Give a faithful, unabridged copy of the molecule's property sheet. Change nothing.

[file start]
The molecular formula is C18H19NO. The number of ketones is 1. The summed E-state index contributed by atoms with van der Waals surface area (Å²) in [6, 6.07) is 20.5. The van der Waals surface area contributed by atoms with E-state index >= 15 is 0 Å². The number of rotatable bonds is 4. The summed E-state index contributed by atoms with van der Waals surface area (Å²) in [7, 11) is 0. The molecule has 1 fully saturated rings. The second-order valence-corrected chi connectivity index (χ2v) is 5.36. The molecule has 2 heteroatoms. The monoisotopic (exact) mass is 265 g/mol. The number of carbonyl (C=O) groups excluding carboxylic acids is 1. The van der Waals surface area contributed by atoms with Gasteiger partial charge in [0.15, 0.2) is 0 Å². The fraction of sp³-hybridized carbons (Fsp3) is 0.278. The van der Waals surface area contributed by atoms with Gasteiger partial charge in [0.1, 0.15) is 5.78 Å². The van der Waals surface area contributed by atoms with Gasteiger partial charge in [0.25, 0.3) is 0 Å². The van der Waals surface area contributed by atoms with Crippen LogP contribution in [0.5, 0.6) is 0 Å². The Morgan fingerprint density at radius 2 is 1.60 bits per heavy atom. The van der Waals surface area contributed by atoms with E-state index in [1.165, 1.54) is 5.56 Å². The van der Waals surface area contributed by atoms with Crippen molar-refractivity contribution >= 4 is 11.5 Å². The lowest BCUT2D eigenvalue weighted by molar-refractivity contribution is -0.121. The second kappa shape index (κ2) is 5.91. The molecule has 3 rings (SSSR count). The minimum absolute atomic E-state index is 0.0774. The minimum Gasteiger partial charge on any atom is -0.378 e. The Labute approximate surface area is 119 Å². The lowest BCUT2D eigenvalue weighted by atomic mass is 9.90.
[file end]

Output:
The molecular formula is C18H19NO. The number of ketones is 1. The summed E-state index contributed by atoms with van der Waals surface area (Å²) in [6, 6.07) is 20.5. The van der Waals surface area contributed by atoms with E-state index >= 15 is 0 Å². The number of rotatable bonds is 4. The summed E-state index contributed by atoms with van der Waals surface area (Å²) in [7, 11) is 0. The molecule has 1 fully saturated rings. The second-order valence-corrected chi connectivity index (χ2v) is 5.36. The molecule has 2 heteroatoms. The monoisotopic (exact) mass is 265 g/mol. The number of carbonyl (C=O) groups excluding carboxylic acids is 1. The van der Waals surface area contributed by atoms with Gasteiger partial charge in [0.15, 0.2) is 0 Å². The fraction of sp³-hybridized carbons (Fsp3) is 0.278. The van der Waals surface area contributed by atoms with Gasteiger partial charge in [0.1, 0.15) is 5.78 Å². The van der Waals surface area contributed by atoms with Gasteiger partial charge in [0.25, 0.3) is 0 Å². The van der Waals surface area contributed by atoms with Crippen LogP contribution in [0.5, 0.6) is 0 Å². The Morgan fingerprint density at radius 2 is 1.60 bits per heavy atom. The van der Waals surface area contributed by atoms with E-state index in [1.165, 1.54) is 5.56 Å². The van der Waals surface area contributed by atoms with Crippen molar-refractivity contribution >= 4 is 11.5 Å². The lowest BCUT2D eigenvalue weighted by molar-refractivity contribution is -0.121. The second kappa shape index (κ2) is 5.91. The molecule has 3 rings (SSSR count). The minimum absolute atomic E-state index is 0.0774. The minimum Gasteiger partial charge on any atom is -0.378 e. The Labute approximate surface area is 119 Å². The lowest BCUT2D eigenvalue weighted by atomic mass is 9.90.